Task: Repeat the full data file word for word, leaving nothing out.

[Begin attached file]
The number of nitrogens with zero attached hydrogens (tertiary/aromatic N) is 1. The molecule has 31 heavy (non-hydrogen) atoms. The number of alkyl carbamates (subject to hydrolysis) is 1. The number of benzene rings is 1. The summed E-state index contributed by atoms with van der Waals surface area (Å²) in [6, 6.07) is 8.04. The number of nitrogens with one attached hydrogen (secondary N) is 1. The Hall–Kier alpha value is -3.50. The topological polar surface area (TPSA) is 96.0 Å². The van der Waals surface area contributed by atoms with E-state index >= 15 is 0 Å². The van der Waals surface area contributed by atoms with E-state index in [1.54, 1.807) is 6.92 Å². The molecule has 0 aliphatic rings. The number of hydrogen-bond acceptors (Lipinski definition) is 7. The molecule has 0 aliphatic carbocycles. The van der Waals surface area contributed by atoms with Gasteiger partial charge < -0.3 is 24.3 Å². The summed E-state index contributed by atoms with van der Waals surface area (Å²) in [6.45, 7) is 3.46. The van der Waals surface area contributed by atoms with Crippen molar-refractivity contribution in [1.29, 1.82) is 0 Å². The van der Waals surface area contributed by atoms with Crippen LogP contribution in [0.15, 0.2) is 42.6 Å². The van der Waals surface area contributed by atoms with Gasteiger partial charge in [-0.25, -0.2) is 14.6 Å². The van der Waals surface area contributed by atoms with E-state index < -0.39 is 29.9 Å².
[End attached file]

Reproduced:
The number of nitrogens with zero attached hydrogens (tertiary/aromatic N) is 1. The molecule has 31 heavy (non-hydrogen) atoms. The number of alkyl carbamates (subject to hydrolysis) is 1. The number of benzene rings is 1. The summed E-state index contributed by atoms with van der Waals surface area (Å²) in [6, 6.07) is 8.04. The number of nitrogens with one attached hydrogen (secondary N) is 1. The Hall–Kier alpha value is -3.50. The topological polar surface area (TPSA) is 96.0 Å². The van der Waals surface area contributed by atoms with E-state index >= 15 is 0 Å². The van der Waals surface area contributed by atoms with E-state index in [1.54, 1.807) is 6.92 Å². The molecule has 0 aliphatic rings. The number of hydrogen-bond acceptors (Lipinski definition) is 7. The molecule has 0 aliphatic carbocycles. The van der Waals surface area contributed by atoms with Gasteiger partial charge < -0.3 is 24.3 Å². The summed E-state index contributed by atoms with van der Waals surface area (Å²) in [6.45, 7) is 3.46. The van der Waals surface area contributed by atoms with Crippen molar-refractivity contribution in [1.29, 1.82) is 0 Å². The van der Waals surface area contributed by atoms with Crippen LogP contribution in [0.15, 0.2) is 42.6 Å². The van der Waals surface area contributed by atoms with Gasteiger partial charge in [-0.25, -0.2) is 14.6 Å². The van der Waals surface area contributed by atoms with E-state index < -0.39 is 29.9 Å².